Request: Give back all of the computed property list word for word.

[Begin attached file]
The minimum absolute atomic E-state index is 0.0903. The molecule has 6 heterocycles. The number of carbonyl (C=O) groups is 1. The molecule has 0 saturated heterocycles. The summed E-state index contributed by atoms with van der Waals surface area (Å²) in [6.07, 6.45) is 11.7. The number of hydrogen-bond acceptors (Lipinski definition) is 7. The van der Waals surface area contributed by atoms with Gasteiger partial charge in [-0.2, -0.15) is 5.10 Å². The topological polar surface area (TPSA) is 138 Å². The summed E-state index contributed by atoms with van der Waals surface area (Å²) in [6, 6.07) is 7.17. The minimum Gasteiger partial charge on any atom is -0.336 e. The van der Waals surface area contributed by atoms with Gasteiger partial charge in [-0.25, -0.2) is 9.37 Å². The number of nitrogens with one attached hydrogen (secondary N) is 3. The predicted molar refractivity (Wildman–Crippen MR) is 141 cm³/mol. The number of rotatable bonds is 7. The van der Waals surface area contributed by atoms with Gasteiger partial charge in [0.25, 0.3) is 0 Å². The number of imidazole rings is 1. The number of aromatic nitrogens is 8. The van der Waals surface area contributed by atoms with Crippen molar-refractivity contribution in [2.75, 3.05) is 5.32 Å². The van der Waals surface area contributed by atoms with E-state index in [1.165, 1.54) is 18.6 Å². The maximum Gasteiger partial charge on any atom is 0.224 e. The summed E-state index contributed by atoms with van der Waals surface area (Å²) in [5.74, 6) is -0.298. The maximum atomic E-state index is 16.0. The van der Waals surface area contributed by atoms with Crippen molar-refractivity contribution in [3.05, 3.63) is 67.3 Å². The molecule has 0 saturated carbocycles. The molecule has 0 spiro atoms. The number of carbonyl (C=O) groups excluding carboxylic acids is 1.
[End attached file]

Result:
The minimum absolute atomic E-state index is 0.0903. The molecule has 6 heterocycles. The number of carbonyl (C=O) groups is 1. The molecule has 0 saturated heterocycles. The summed E-state index contributed by atoms with van der Waals surface area (Å²) in [6.07, 6.45) is 11.7. The number of hydrogen-bond acceptors (Lipinski definition) is 7. The van der Waals surface area contributed by atoms with Gasteiger partial charge in [-0.2, -0.15) is 5.10 Å². The topological polar surface area (TPSA) is 138 Å². The summed E-state index contributed by atoms with van der Waals surface area (Å²) in [6, 6.07) is 7.17. The minimum Gasteiger partial charge on any atom is -0.336 e. The van der Waals surface area contributed by atoms with Gasteiger partial charge in [-0.25, -0.2) is 9.37 Å². The number of nitrogens with one attached hydrogen (secondary N) is 3. The predicted molar refractivity (Wildman–Crippen MR) is 141 cm³/mol. The number of rotatable bonds is 7. The van der Waals surface area contributed by atoms with Gasteiger partial charge in [0.25, 0.3) is 0 Å². The number of imidazole rings is 1. The number of aromatic nitrogens is 8. The van der Waals surface area contributed by atoms with Crippen molar-refractivity contribution in [2.75, 3.05) is 5.32 Å². The van der Waals surface area contributed by atoms with E-state index in [1.165, 1.54) is 18.6 Å². The maximum Gasteiger partial charge on any atom is 0.224 e. The summed E-state index contributed by atoms with van der Waals surface area (Å²) in [5.74, 6) is -0.298. The maximum atomic E-state index is 16.0. The van der Waals surface area contributed by atoms with Crippen molar-refractivity contribution in [3.05, 3.63) is 67.3 Å². The molecule has 0 saturated carbocycles. The molecule has 0 spiro atoms. The number of carbonyl (C=O) groups excluding carboxylic acids is 1.